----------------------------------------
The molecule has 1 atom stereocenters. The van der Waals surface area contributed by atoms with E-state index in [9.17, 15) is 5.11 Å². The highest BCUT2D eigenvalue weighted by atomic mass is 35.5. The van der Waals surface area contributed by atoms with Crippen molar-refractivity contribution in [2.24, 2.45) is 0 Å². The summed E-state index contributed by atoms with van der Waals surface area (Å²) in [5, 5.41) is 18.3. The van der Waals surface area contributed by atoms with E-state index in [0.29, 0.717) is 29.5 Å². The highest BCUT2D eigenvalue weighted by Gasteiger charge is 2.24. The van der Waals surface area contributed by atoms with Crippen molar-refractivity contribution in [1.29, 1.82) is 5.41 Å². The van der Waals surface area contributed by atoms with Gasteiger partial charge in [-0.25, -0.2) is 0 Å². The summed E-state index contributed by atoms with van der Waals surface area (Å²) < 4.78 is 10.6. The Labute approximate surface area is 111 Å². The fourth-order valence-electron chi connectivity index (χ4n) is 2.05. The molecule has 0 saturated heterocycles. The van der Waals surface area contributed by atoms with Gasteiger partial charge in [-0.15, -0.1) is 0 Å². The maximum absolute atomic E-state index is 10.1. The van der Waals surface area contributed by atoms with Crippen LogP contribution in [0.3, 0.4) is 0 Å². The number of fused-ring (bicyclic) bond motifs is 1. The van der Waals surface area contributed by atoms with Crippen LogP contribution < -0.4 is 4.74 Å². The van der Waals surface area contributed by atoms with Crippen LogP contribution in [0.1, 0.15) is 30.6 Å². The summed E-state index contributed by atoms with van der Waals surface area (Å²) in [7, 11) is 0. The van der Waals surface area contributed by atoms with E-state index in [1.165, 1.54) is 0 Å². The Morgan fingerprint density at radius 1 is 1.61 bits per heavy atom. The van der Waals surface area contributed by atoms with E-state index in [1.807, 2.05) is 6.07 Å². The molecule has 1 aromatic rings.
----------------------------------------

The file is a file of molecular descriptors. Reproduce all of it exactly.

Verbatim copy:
The molecule has 1 atom stereocenters. The van der Waals surface area contributed by atoms with E-state index in [9.17, 15) is 5.11 Å². The highest BCUT2D eigenvalue weighted by atomic mass is 35.5. The van der Waals surface area contributed by atoms with Crippen molar-refractivity contribution in [2.24, 2.45) is 0 Å². The summed E-state index contributed by atoms with van der Waals surface area (Å²) in [5, 5.41) is 18.3. The van der Waals surface area contributed by atoms with E-state index in [0.29, 0.717) is 29.5 Å². The highest BCUT2D eigenvalue weighted by Gasteiger charge is 2.24. The van der Waals surface area contributed by atoms with Crippen molar-refractivity contribution in [1.29, 1.82) is 5.41 Å². The van der Waals surface area contributed by atoms with Gasteiger partial charge in [-0.25, -0.2) is 0 Å². The summed E-state index contributed by atoms with van der Waals surface area (Å²) < 4.78 is 10.6. The Labute approximate surface area is 111 Å². The fourth-order valence-electron chi connectivity index (χ4n) is 2.05. The molecule has 0 saturated heterocycles. The van der Waals surface area contributed by atoms with Gasteiger partial charge in [-0.15, -0.1) is 0 Å². The maximum absolute atomic E-state index is 10.1. The van der Waals surface area contributed by atoms with Crippen LogP contribution in [0.3, 0.4) is 0 Å². The number of fused-ring (bicyclic) bond motifs is 1. The van der Waals surface area contributed by atoms with Crippen LogP contribution < -0.4 is 4.74 Å². The van der Waals surface area contributed by atoms with Crippen LogP contribution in [0.1, 0.15) is 30.6 Å². The summed E-state index contributed by atoms with van der Waals surface area (Å²) in [7, 11) is 0. The van der Waals surface area contributed by atoms with E-state index in [1.165, 1.54) is 0 Å². The Morgan fingerprint density at radius 1 is 1.61 bits per heavy atom. The van der Waals surface area contributed by atoms with E-state index in [1.807, 2.05) is 6.07 Å². The molecule has 1 aromatic rings.